Three main rotor blades were located with the main wreckage. The blades were bent, but none of the rotor blades exhibited leading edge marks, nicks or chord-wise scratches.
The tail rotor assembly was located 26 feet beyond the main wreckage on the same magnetic heading. It was fractured at about station number 250. There was no evidence of blade strikes on the boom assembly. The fractures surfaces were twisted and bent. The tail rotor blades were intact, and there were no leading edge gauges, nicks or chord-wise scratches on these blades.
The engine was located at the bottom of the wreckage and was damaged by fire.
MEDICAL AND PATHOLOGICAL INFORMATION
An autopsy was performed on the pilot by Dr. H. Wayne Carver, II, Chief Medical Examiner, on March 20, 1994, at the Office of the Chief Medical Examiner, Farmington, Connecticut.
Toxicological testing was performed by Dr. Richard D. Pinder, Director, Toxicology Laboratory, at the Office of the Chief Medical Examiner, Farmington, Connecticut, on March 21, 1994. The results of this testing were negative for alcohol, drugs and carbon monoxide.
TESTS AND RESEARCH
The U.S. Army Safety Center, Analytical Investigation Branch, Corpus Christi, Texas, examined the following components/parts from N97LC:
1. Main drive shaft 2. Overrunning clutch 3. Main rotor head 4. Main rotor drive shaft and static mast 5. Main rotor swashplate/scissors/transmission 6. Tail rotor/gearbox/assembly 7. A 16" piece of tail rotor drive shaft 8. Flight control tubes 9. Miscellaneous light bulbs
In a report, the Army Safety Center stated:
a. Examination of the components/parts disclosed the following conditions:
(1) The damage noted (dents, bends, scars, and tears) on the tail rotor blades, and the main rotor head, indicated that the drive train was at a low or no rotor speed when it entered the trees and impacted the ground.
(2) The overrunning clutch failed to show evidence of a sprag "roll over" or any other anomalies. This suggests that the aircraft was not established in a controlled autorotation flight during the impact sequence.
(3) Both main drive shaft flexible diaphragms severed at their outboard ends. The fractures at the severed ends were due to overload/overstress.
b. All other bend, tears, and fractures occurred as a result of contact with the trees or impact with the ground.
c. Examination of the light bulbs revealed that the bulbs were not illuminated at the time their filaments fractured or deformed.
The examination of these components/parts did not reveal any anomalies.
The engine was examined at the Allison Engine Company, Indianapolis, Indiana, on April 14, 1994, under the supervision of the Safety Board Investigator-In-Charge.
The magnesium gearbox section was destroyed by post-impact fire. The drive gears were accounted for, and no gear teeth were missing or broken.
The starter/generator was damaged by fire.
The compressor section was nearly separated from the main housing.
The fuel pump was burned and the shaft could not be rotated.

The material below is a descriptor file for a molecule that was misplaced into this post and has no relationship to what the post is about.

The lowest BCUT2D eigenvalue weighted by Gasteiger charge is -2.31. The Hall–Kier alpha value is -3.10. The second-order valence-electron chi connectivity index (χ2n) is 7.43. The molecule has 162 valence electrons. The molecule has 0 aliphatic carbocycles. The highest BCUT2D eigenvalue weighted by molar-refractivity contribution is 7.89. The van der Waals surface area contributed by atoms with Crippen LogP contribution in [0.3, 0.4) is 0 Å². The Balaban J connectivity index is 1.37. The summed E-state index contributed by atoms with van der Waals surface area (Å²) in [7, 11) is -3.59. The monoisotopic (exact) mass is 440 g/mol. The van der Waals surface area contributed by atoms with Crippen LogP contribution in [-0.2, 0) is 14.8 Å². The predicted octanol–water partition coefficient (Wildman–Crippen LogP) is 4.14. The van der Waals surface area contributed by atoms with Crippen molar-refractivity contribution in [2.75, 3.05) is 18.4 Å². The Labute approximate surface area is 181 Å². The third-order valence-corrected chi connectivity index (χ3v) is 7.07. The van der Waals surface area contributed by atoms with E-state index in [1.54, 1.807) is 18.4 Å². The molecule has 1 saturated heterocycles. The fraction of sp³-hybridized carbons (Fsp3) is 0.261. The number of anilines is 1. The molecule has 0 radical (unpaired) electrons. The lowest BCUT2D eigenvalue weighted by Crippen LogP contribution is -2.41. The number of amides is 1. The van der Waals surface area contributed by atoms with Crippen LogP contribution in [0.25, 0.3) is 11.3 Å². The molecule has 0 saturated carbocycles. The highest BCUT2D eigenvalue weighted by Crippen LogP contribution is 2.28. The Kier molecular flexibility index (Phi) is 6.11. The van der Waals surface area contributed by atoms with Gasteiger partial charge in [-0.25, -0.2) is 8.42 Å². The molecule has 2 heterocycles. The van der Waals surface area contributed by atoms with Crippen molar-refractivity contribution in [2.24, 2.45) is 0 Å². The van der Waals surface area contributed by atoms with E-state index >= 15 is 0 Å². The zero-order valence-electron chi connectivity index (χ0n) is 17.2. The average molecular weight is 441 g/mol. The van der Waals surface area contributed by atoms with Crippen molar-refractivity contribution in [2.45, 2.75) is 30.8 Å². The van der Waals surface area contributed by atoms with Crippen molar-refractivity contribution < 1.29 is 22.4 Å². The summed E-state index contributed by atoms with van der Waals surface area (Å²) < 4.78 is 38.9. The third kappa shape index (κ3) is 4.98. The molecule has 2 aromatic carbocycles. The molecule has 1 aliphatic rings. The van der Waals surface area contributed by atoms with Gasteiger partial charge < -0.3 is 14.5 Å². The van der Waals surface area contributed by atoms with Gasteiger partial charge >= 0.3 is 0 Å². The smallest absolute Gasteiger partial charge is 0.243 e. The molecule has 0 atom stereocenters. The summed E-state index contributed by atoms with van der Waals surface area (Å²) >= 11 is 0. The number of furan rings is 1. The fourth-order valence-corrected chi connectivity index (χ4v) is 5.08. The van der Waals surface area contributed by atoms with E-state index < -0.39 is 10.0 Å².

The N2 shaft was seized and would not rotate. The N1 shaft rotated freely. There were no missing/distorted blades on the turbine.
The N0. 5 bearing was seized. It rotated after the application of heat by investigators.
Distortion of the turbine blades and rubbing marks on the shroud associated with rotational damage were not present. The turbine blades were not bent opposite to the direction of rotation.
There was "soot" on the outer combustion case and the fuel nozzles and igniters.
During this examination, no anomalies were noted.
The following components/parts were secured and left at the Allison Engine Company for examination under the supervision of the Federal Aviation Administration:
1. Fuel pump 2. Gas producer fuel controller 3. Fuel nozzle 4. PC air filter 5. Fuel line to the fuel pump inlet 6. Power turbine governor 7. Turbine nozzle
The McDonnell Douglas pilot training syllabus for MD 500 (which included the Hughes 369A) series aircraft recommended the following:
Lesson #1 - Familiarization: 1.0 - 1.5 hours
Lesson #2 - Hover & pattern work: 1.0 - 1.5 "
Lesson #3 - Emergency procedures: 1.5 " (autorotations)
Lesson #4 - Failure indications/emergencies 1.0 "
Total: 4.5 - 5.5 hours
The United States Army publication, TC-215, Qualification Training for Helicopter Pilots Transitioning to the OH-6A Aircraft, stated:
During flight training, the aviator is trained to proficiency in the base tasks identified in Chapter 5. Minimum flight time will not be less than ten hours.
The following excerpts are from a book by R.W. Prouty, entitled Helicopter Aerodynamics.
The fact that a single engine helicopter has a much better chance to make a safe landing following a power failure than a single-engine airplane...comes up in more general discussion than any other talking point.
Failure to make a good entry into autorotation after the engine stops is one of the primary causes of helicopter accidents. The key to making a good entry is to keep the rotor speed up. If the rpm is allowed to decay too much, the rotor may stall and come to a fatal stop when asked to support the full weight of the helicopter....
The accepted way to stop the decay is to quickly reduce the power demands on the rotor by lowering the collective stick. This results in an initial loss of thrust but does get the helicopter going down through the air - the first prerequisite for autorotation.
In the United States Army publication, Fundamentals of Flight, dated October, 1988, it stated:
Entry into autorotation is performed after loss of engine power....In most helicopters, it takes only seconds for the RPM decay to fall into a minimum safe range. Aviators must quickly reduce collective pitch to prevent excessive RPM decay.
In the Emergency Procedures Chapter of the United States Operators Manual for the OH-6A, TM 55-1520-214-10, it stated:
Complete Power Loss. Under a complete power loss condition, delay in recognition of the malfunction, improper technique or excessive maneuvering to reach a suitable landing area reduces the prob- ability of a safe autorotational landing.
The aircraft wreckage was released to Charles M. Bowman, the insurance adjuster, on March 22, 1994.